This past weekend I had the pleasure of attending another one of Alexandra Kurland's fabulous clinics. This is the fourth year that a clinic series has been held at Lin and Sean Sweeney's Irish Springs Farm in Groton, NY, USA.
Alex started the first year with the science of clicker training and devoted the second year to ground work which included control of space, moving the horse's hips and shoulders, and emotional control. Each year the Groton format includes 4 clinics which are roughly two months apart so there is plenty of time to practice new skills between clinics. By year 3, we were actually riding. Hurrah! Our communication system with the horse was in place and we sat on top of emotionally stable horses.
This year we started a new series which will focus on riding in groups as we develop gaits and learn to use clinic exercises to create greater body comfort in the horse. In past years we focused on the externals such as rein mechanics. This year we will be switching to "inside work", working more on our own body awareness. Alex pointed out that we needed to be aware of what we bring to the table in terms of our own body alignment so that we can better sort out the horse's body issues. The horse mirrors our body even as we sense its body, so we need to know what "image" or alignment we are sending to the horse.
This past weekend Alex reviewed cues; what they are, how and when we attach them to behavior and how to do so in a way that keeps the horse emotionally stable. This was a review of material from Video 4 in the series Alex produced if someone is interested in learning more about this material.
Alex went on to introduce the concept of poisoned cues and why it is so important to train with positives. She pointed out that using positives allows us to build long, complex behavior chains and that these behavior chains will break down if we have a poisoned cue in the middle of the chain.
Upping the pressure when a horse fails to perform the desired behavior or using behaviors such as backing as punishment may "poison' the cue. We need to add more steps in the teaching process whenever we are tempted to up the pressure. She called on us to figure out strategies for "unpoisoning" cues for our cross-over horses. She said we need to develop training plans that allow us to get emotional control without poisoning our cues. It is important for us to recognize the power of cues and how they become part of the re-enforcement package.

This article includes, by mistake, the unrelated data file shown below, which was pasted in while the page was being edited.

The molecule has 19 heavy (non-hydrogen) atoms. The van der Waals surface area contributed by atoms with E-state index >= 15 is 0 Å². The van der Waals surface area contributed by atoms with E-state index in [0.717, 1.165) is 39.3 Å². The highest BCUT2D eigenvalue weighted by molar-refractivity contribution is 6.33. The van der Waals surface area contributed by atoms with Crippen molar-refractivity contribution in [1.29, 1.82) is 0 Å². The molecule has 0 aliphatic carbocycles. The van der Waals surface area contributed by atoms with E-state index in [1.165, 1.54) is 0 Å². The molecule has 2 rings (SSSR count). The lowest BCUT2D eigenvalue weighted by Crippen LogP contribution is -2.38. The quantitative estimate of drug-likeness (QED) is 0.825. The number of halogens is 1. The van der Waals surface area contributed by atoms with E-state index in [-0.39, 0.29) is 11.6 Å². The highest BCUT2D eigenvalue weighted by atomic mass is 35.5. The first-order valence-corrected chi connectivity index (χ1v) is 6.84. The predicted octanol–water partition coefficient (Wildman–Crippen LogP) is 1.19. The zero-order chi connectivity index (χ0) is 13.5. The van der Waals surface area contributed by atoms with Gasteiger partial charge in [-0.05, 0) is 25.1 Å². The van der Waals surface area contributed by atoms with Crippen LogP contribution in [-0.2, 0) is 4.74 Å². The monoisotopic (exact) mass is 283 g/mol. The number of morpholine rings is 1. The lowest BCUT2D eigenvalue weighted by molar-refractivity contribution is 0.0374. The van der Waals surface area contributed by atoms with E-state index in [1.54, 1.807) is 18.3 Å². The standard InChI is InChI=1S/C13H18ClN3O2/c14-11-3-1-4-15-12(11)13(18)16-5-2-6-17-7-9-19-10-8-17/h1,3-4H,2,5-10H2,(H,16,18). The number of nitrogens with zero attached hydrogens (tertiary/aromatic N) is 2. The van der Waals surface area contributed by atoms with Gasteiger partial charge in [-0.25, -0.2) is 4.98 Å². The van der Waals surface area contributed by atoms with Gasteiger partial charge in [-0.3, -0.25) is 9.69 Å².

A very chilly Northeast weekend kept us indoors a good bit of the time but we did get to the arena for a fun "training game" in which trainers trained "horses" that were made up of two people. Alex made up "case histories" of horses based on horses that had appeared at clinics. Whether by luck or design, I ended up playing the role of a horse that was similar in body issues and behavior to one of my two mares.
Even though I have played the training game many times in the past, I still found it an eye opener to feel the influence of intent, rein handling, and cueing on my own emotions, behavior and responsiveness. Alex encouraged us to play this game often with a variety of "horses" so that we could become accustomed to handling a variety of horses and also understand better the horse's perspective.
Alex used tai chi exercises based on Jamie Shaw's body of teaching to help us develop our own internal awareness and improve the flow of energy in our bodies. We also used large exercise balls to mimic the sensation of a moving horse as we practiced both "following" and directing motion in our own bodies. We practiced "still hands" while allowing our shoulders and hips to move freely. We practiced settling our motion into a halt.
We had direct experience of how tight shoulders shut down the motion in our hips which can shut down the horse's gaits. I discovered that I have very tight shoulders and now I have a visceral understanding of how it is that I am having trouble getting my mare to step out, lengthen and move with energy. I am literally blocking her from the saddle. No wonder I have worked so long to get "forward" energy to little avail. Now I know where to focus and how to help the situation.
We did a lot of laughing as we practiced "balance games" in which we sent energy into a person and they learned to absorb it without bracing and to send it back to us. There really is a middle path between "bracing" and totally yielding or being absent. I found it fascinating to experience the power of an energy absorbing but centered stance and was amazed how challenging it was at first for me to find the middle road between bracing and total yielding. I started realizing how much my stiff body had to do with my stiff horse. LOL Happily, I can report that I improved greatly during the clinic with practice and cueing from patient partners.
Alex pointed out to us how practicing the sending/absorbing of energy was really a form of riding and that we had spent the afternoon riding a variety of horses. It was a fun and educational exercise. Best part...I came home and rode my mare and discovered that we now had "on the dime" halts instead of her pushing through the bit as had become her practice recently. Gee, the answer was in my seat the whole time! Thanks, Alex. Another problem addressed.
Alex is a genius at "showing as well as telling" in her style of teaching. She is figuring out a way to make the words and phrases that we have heard from our trainers over and over come alive and become meaningful in the language of our own body. She is devising ways to help us translate verbal instruction into the kinesthetics of the body. We are learning "feel" as the natural horsemen would say.
I encourage anyone who has a chance to get to Alex's clinics to take advantage if at all possible. They are well worth the time and money. I keep learning and learning....which is why I keep going back. :)